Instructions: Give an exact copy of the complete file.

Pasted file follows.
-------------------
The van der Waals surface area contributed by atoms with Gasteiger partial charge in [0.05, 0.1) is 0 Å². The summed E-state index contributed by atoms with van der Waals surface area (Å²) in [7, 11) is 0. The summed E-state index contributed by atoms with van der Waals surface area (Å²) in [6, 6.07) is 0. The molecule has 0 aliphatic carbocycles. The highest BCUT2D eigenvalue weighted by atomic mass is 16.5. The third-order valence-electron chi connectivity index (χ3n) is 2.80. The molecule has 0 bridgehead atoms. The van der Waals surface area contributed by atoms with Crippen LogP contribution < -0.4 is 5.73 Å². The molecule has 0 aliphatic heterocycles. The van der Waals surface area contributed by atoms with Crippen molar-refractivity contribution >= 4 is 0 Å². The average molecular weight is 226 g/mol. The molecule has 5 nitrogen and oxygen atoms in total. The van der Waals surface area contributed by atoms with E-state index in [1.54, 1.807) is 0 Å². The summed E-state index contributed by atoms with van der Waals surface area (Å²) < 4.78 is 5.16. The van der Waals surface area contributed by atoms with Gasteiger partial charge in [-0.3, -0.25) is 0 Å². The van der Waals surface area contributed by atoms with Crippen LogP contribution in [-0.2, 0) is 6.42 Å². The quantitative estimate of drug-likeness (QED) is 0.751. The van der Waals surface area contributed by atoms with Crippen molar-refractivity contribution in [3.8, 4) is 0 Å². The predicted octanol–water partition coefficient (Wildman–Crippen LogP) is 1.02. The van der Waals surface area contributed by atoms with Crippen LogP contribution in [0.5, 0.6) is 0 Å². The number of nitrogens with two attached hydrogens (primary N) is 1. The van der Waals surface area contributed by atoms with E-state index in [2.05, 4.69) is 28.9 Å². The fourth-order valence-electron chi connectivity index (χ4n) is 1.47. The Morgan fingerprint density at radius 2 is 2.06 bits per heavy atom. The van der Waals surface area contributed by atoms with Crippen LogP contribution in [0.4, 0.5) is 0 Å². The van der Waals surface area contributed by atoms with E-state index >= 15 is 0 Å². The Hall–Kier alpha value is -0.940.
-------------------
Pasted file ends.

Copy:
The van der Waals surface area contributed by atoms with Gasteiger partial charge in [0.05, 0.1) is 0 Å². The summed E-state index contributed by atoms with van der Waals surface area (Å²) in [7, 11) is 0. The summed E-state index contributed by atoms with van der Waals surface area (Å²) in [6, 6.07) is 0. The molecule has 0 aliphatic carbocycles. The highest BCUT2D eigenvalue weighted by atomic mass is 16.5. The third-order valence-electron chi connectivity index (χ3n) is 2.80. The molecule has 0 bridgehead atoms. The van der Waals surface area contributed by atoms with Crippen LogP contribution < -0.4 is 5.73 Å². The molecule has 0 aliphatic heterocycles. The van der Waals surface area contributed by atoms with Crippen molar-refractivity contribution >= 4 is 0 Å². The average molecular weight is 226 g/mol. The molecule has 5 nitrogen and oxygen atoms in total. The van der Waals surface area contributed by atoms with E-state index in [1.54, 1.807) is 0 Å². The summed E-state index contributed by atoms with van der Waals surface area (Å²) < 4.78 is 5.16. The van der Waals surface area contributed by atoms with Gasteiger partial charge in [-0.3, -0.25) is 0 Å². The van der Waals surface area contributed by atoms with Crippen LogP contribution in [-0.2, 0) is 6.42 Å². The quantitative estimate of drug-likeness (QED) is 0.751. The van der Waals surface area contributed by atoms with Crippen molar-refractivity contribution in [3.8, 4) is 0 Å². The predicted octanol–water partition coefficient (Wildman–Crippen LogP) is 1.02. The van der Waals surface area contributed by atoms with Crippen LogP contribution in [0.5, 0.6) is 0 Å². The number of nitrogens with two attached hydrogens (primary N) is 1. The van der Waals surface area contributed by atoms with E-state index in [2.05, 4.69) is 28.9 Å². The fourth-order valence-electron chi connectivity index (χ4n) is 1.47. The Morgan fingerprint density at radius 2 is 2.06 bits per heavy atom. The van der Waals surface area contributed by atoms with Crippen LogP contribution in [0.4, 0.5) is 0 Å². The van der Waals surface area contributed by atoms with E-state index >= 15 is 0 Å². The Hall–Kier alpha value is -0.940.